Translating involves more than replacing a word with its equivalent in another language: sentences and ideas must be manipulated to flow with the same coherence as the source document so that the translation reads as though it originated in the target language. In addition, translators also must bear in mind any cultural references that may need to be explained to the intended audience, such as colloquialisms, slang, and other expressions that do not translate literally. Some subjects may be more difficult than others to translate because words or passages may have multiple meanings that make several translations possible. Not surprisingly, translated work often goes through multiple revisions before final text is submitted.

Specialty areas

The services of interpreters and translators are needed in a number of subject areas. While they may not completely specialize in a particular field or industry, many interpreters and translators focus on one area of expertise. Some of the most common areas are described below; however, people in these occupations also may work in a variety of other areas, including finance, insurance, social services, or entertainment.

Conference interpreters. As the name suggests, these interpreters work at conferences that include non-English-speaking attendees. This work includes international business and diplomacy, although conference interpreters also may interpret for any organization that works with foreign language speakers. Employers prefer high-level interpreters who have at least two language combinations–for example, the ability to translate from English to French and English to Spanish. For some positions, such as those with the United Nations, this qualification is mandatory.

Much of the interpreting performed at conferences is simultaneous; however, at some meetings with a small number of attendees, consecutive interpreting also may be used. Usually, interpreters sit in soundproof booths, listening to the speakers through headphones and interpreting into a microphone what is said. The interpreted speech is then relayed to the listener through headsets. When interpreting is needed for only one or two people, the chuchotage, or whispering, method may be used. The interpreter sits behind or next to the attendee and whispers a translation of the proceedings.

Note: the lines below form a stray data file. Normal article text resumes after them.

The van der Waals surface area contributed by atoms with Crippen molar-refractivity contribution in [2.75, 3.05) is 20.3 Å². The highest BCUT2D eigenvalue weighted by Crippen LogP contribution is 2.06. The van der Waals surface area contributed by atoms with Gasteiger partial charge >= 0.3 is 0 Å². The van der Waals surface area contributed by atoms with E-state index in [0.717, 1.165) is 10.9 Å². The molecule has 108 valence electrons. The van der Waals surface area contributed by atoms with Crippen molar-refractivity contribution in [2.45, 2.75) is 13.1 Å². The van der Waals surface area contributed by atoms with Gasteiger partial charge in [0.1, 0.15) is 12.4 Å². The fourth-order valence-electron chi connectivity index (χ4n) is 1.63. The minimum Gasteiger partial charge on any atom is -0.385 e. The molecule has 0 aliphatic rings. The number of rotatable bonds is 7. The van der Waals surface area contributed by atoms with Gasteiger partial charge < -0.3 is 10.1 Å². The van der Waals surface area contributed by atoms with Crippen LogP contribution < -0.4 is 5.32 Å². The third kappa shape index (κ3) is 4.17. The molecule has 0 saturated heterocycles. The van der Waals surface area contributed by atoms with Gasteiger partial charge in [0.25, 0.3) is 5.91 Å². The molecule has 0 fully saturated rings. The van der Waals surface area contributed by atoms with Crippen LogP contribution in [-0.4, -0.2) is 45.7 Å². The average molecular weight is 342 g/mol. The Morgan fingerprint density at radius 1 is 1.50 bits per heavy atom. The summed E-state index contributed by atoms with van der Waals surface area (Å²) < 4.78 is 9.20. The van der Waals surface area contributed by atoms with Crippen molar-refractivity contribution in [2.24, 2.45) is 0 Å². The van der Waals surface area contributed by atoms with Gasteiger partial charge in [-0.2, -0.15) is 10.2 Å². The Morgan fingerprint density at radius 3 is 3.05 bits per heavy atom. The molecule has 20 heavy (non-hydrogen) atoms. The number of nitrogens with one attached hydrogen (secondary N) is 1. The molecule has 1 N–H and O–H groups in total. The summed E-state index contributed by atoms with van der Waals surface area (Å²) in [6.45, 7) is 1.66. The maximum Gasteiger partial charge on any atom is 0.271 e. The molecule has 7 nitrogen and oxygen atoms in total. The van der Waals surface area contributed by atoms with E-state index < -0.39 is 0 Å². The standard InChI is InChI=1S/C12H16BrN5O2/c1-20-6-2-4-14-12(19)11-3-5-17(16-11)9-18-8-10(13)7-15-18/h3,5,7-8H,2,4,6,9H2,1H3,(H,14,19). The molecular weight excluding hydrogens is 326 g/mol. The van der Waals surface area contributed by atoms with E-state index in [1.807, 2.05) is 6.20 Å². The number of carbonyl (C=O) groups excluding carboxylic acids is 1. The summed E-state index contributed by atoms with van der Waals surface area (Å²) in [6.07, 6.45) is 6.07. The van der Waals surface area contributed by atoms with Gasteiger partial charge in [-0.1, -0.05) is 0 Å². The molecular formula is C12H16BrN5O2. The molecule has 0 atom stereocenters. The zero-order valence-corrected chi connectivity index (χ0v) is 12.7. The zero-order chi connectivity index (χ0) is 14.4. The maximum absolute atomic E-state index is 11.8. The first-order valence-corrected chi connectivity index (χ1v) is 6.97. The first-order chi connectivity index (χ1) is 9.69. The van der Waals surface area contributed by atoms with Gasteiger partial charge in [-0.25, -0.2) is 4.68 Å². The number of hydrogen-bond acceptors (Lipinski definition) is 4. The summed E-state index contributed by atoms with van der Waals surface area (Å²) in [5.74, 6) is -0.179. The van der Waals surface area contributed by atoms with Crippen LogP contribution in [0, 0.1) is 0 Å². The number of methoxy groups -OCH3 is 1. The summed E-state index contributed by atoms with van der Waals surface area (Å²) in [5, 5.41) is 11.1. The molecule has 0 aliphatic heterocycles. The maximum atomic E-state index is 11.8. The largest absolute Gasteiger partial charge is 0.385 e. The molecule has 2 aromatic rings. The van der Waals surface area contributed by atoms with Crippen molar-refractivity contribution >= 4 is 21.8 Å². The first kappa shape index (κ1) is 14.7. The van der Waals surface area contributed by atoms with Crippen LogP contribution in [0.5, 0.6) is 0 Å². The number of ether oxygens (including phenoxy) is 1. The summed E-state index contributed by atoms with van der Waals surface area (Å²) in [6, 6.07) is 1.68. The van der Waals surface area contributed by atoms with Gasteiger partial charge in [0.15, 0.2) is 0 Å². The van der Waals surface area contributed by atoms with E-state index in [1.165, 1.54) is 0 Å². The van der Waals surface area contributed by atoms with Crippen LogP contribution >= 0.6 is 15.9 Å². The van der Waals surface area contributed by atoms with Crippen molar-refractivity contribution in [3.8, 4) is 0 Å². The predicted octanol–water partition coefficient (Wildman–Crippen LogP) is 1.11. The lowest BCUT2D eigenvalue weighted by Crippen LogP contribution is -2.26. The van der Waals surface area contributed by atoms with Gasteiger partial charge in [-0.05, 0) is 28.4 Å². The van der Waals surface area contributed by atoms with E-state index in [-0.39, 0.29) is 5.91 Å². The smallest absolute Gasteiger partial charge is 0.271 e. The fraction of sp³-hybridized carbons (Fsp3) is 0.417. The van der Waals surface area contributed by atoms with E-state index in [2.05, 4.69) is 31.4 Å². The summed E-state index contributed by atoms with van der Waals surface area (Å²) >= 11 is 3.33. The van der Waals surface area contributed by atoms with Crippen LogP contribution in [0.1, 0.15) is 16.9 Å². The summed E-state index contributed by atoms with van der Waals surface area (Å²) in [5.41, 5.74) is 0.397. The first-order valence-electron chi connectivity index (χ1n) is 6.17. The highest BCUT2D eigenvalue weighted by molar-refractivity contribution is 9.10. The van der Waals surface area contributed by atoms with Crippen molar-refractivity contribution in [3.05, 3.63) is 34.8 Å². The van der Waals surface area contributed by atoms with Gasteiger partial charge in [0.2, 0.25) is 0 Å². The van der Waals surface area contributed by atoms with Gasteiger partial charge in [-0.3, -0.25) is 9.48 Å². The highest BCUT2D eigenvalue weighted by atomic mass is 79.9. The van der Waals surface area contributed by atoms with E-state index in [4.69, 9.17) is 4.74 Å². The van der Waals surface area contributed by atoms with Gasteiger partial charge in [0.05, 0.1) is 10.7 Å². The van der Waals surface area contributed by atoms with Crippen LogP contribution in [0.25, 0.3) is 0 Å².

Conference interpreters generally start with lower profile assignments and work their way to higher profile ones. At each level, it is important that interpreters be knowledgeable about the conference’s subject matter. Many international organizations choose to hire people locally to reduce costs. For this reason, the location from which a conference interpreter works may be an important factor in employment prospects. In addition to work contracted from service-providing agencies, other employers of this specialty include the U.S. Department of State, the World Bank, the International Monetary Fund, and the Organization of American States. Employment options outside of government and finance include non-governmental organizations, grassroots organizations, and labor unions.

Guide or escort interpreters. Guide or escort interpreters accompany either U.S. visitors abroad or foreign visitors in the United States to ensure that they are able to communicate during their stay. These specialists interpret on a variety of subjects, both on an informal basis and on a professional level. Most of their interpretation is consecutive, and work is generally shared by two interpreters when the assignment requires more than an 8-hour day. Frequent travel, often for days or weeks at a time, is common, a factor that some find particularly appealing.

Judiciary interpreters and translators. The job of judiciary interpreters and translators is to help people appearing in court who are unable or unwilling to communicate in English. Court interpreters work in a variety of legal settings, such as attorney-client meetings, preliminary hearings, depositions, trials, and arraignments. Legal translators must have a thorough familiarity with the language and functions of the U.S. judicial system.

This type of work can be challenging because of the emotional or graphic nature of some cases. Court interpreters face the difficult tasks of remaining detached from the contents and not altering or modifying the meaning or tone of what is said. Success as a court interpreter requires an understanding of both legal terminology and colloquial language. In addition to interpreting what is said, court interpreters also may be required to translate written documents and read them aloud.

Literary translators. These translators adapt written literature from one language into another. They may translate any number of documents, including journal articles, books, poetry, and short stories. Literary translation is related to creative writing: literary translators must create a new text in the target language that reproduces the content and style of the original. Whenever possible, literary translators work closely with authors in order to best capture their intended meanings and literary characteristics.